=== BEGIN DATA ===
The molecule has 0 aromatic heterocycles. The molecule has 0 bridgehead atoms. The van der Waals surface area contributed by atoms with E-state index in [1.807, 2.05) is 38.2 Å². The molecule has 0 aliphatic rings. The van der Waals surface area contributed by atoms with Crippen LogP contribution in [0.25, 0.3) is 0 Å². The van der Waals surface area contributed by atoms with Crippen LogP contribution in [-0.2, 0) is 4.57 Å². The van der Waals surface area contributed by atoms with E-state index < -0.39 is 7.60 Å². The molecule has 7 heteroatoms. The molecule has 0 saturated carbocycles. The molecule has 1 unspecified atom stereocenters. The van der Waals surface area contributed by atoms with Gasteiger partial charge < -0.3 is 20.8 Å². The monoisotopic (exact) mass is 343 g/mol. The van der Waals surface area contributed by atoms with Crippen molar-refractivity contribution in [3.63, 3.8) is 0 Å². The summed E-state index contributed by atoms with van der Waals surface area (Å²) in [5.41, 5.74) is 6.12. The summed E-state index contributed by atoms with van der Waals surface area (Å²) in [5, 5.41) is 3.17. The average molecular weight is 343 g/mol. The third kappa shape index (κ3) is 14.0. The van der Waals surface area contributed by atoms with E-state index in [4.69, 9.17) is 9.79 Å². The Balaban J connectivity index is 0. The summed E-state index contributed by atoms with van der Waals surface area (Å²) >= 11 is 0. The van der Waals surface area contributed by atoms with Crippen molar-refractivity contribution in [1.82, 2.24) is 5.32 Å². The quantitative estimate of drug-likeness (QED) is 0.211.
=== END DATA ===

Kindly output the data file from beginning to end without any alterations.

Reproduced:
The molecule has 0 aromatic heterocycles. The molecule has 0 bridgehead atoms. The van der Waals surface area contributed by atoms with E-state index in [1.807, 2.05) is 38.2 Å². The molecule has 0 aliphatic rings. The van der Waals surface area contributed by atoms with Crippen LogP contribution in [0.25, 0.3) is 0 Å². The van der Waals surface area contributed by atoms with Crippen LogP contribution in [-0.2, 0) is 4.57 Å². The van der Waals surface area contributed by atoms with E-state index < -0.39 is 7.60 Å². The molecule has 7 heteroatoms. The molecule has 0 saturated carbocycles. The molecule has 1 unspecified atom stereocenters. The van der Waals surface area contributed by atoms with Gasteiger partial charge < -0.3 is 20.8 Å². The monoisotopic (exact) mass is 343 g/mol. The van der Waals surface area contributed by atoms with Crippen molar-refractivity contribution in [3.63, 3.8) is 0 Å². The summed E-state index contributed by atoms with van der Waals surface area (Å²) in [5.41, 5.74) is 6.12. The summed E-state index contributed by atoms with van der Waals surface area (Å²) in [5, 5.41) is 3.17. The average molecular weight is 343 g/mol. The third kappa shape index (κ3) is 14.0. The van der Waals surface area contributed by atoms with E-state index in [4.69, 9.17) is 9.79 Å². The Balaban J connectivity index is 0. The summed E-state index contributed by atoms with van der Waals surface area (Å²) >= 11 is 0. The van der Waals surface area contributed by atoms with Crippen molar-refractivity contribution in [1.82, 2.24) is 5.32 Å². The quantitative estimate of drug-likeness (QED) is 0.211.